June 13, 2024

Squadron A upsets Mr. Prospector at 19-1

Squadron A scored his first stakes victory in last-to-first fashion in the Mr. Prospector (Photo courtesy Leslie Martin/Coglianese Photography)

The first North American graded stakes of 2017 produced an upset: Carolyn Vogel’s Squadron A went last to first in Sunday’s $100,000 Mr. Prospector (G3) at Gulfstream Park as the 19-1 longest shot on the board.

A veteran of the allowance/optional claiming scene with a 3-for-30 mark going into the New Year’s Day feature, the Dale Romans charge was making only his third career stakes attempt. And he’d yet to win from five tries at the six-furlong trip. In the circumstances, Squadron A was easy to overlook in a field composed of established stakes performers, led by 6-5 favorite Delta Bluesman. But the newly turned seven-year-old picked a good day to score a new career high, and rewarded his backers with a $41.60 win mutuel.

When the gate opened, El Deal hustled to the fore and reeled off fractions of :22.36 and :45.01 on the fast track. Delta Bluesman, who advanced into a prompting role before easing back to stalk, tried to take another run at the leader swinging for home. Moving even better three-wide was Candip, who swept past both the laboring favorite and the tiring pacesetter in the stretch.

By that point, late-running Squadron A was punching up the inside for jockey Corey Lanerie. Finishing best of all, the gray son of Unbridled’s Song forged 2 1/2 lengths clear and completed six furlongs in 1:10.23. Candip crossed the wire second by 1 1/4 lengths, with Delta Bluesman third and El Deal fourth.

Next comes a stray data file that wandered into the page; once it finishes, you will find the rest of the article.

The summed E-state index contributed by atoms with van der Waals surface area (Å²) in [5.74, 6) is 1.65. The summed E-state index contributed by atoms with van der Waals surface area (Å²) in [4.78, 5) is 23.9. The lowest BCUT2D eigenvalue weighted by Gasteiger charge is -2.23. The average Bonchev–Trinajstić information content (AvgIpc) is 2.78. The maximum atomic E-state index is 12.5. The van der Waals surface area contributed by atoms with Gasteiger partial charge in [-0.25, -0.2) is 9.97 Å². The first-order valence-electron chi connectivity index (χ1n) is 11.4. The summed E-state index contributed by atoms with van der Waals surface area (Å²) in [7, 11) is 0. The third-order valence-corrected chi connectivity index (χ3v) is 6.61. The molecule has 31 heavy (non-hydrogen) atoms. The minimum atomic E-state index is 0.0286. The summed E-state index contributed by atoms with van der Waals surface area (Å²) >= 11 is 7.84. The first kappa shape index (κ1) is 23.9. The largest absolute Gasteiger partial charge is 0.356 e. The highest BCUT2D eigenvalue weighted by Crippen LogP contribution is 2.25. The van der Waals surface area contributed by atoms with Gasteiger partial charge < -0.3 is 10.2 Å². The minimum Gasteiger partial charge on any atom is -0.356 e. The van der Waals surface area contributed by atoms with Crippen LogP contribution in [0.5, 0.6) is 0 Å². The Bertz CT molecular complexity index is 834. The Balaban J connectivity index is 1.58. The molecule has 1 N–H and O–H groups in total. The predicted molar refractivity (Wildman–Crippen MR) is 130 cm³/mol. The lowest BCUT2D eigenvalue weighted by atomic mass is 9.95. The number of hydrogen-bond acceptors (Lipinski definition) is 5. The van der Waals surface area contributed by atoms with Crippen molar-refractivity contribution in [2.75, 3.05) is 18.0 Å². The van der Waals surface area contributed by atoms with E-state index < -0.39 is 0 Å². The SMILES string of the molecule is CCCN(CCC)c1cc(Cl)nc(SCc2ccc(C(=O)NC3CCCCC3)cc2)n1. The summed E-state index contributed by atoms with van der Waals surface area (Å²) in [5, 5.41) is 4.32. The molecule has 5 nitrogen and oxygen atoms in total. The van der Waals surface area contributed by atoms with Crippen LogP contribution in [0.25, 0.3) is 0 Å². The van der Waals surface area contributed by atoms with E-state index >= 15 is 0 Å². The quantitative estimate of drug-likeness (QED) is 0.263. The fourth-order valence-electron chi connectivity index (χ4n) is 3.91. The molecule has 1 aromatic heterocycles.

“Looking at the Form it looked like everybody in the race wanted to be in the front or right there,” Lanerie noted. “There was a lot of speed in there. I was hoping to find a good spot to close into it. I saw everybody warming up really good, so I had a good indication that they would be sending. It worked out perfect. Four of them tried to go to the lead and they fell back into my lap.

“It’s how it played out,” Lanerie responded regarding his inside path. “I was starting to angle out. Then I saw everyone shift out and the rail wide open.”

Romans explained that the projected race shape was the key in the decision to enter.

“We looked at the PPs [past performances] and it was all speed, all speed,” the horseman said. “There was an allowance race a couple days earlier, so we had already been training for a race. We were ready to run, so we said, ‘We’ll take a shot.’

“They were running along there pretty good and Corey (Lanerie) got through on the fence and saved all the ground. Things went right. It was meant to be. We started the year off right.

“I train so few sprinters, I don’t know the layout. I’m going to have to look around. We’ll have to try a stake somewhere, but that’s never been my M-O, training a sprinter. He’s fun, so we’ll see what’s there for him.”

Squadron A, runner-up in last April’s Sir Shackleton over this track, was coming off a second-level allowance victory at Churchill Downs. His scorecard now stands at 31-4-7-5, $270,543.

Bred by Patterson Bloodstock and Taylor Made Stallions in Kentucky, Squadron A was a $250,000 Fasig-Tipton Saratoga yearling purchase. The entire has become the third graded stakes performer for his dam, the stakes-winning Stalwart mare Peaks Mill, who’s also responsible for Grade 3 scorer Belgravia and multiple Grade 3-placed Persuading. This is the family of champion and sire Afleet Alex.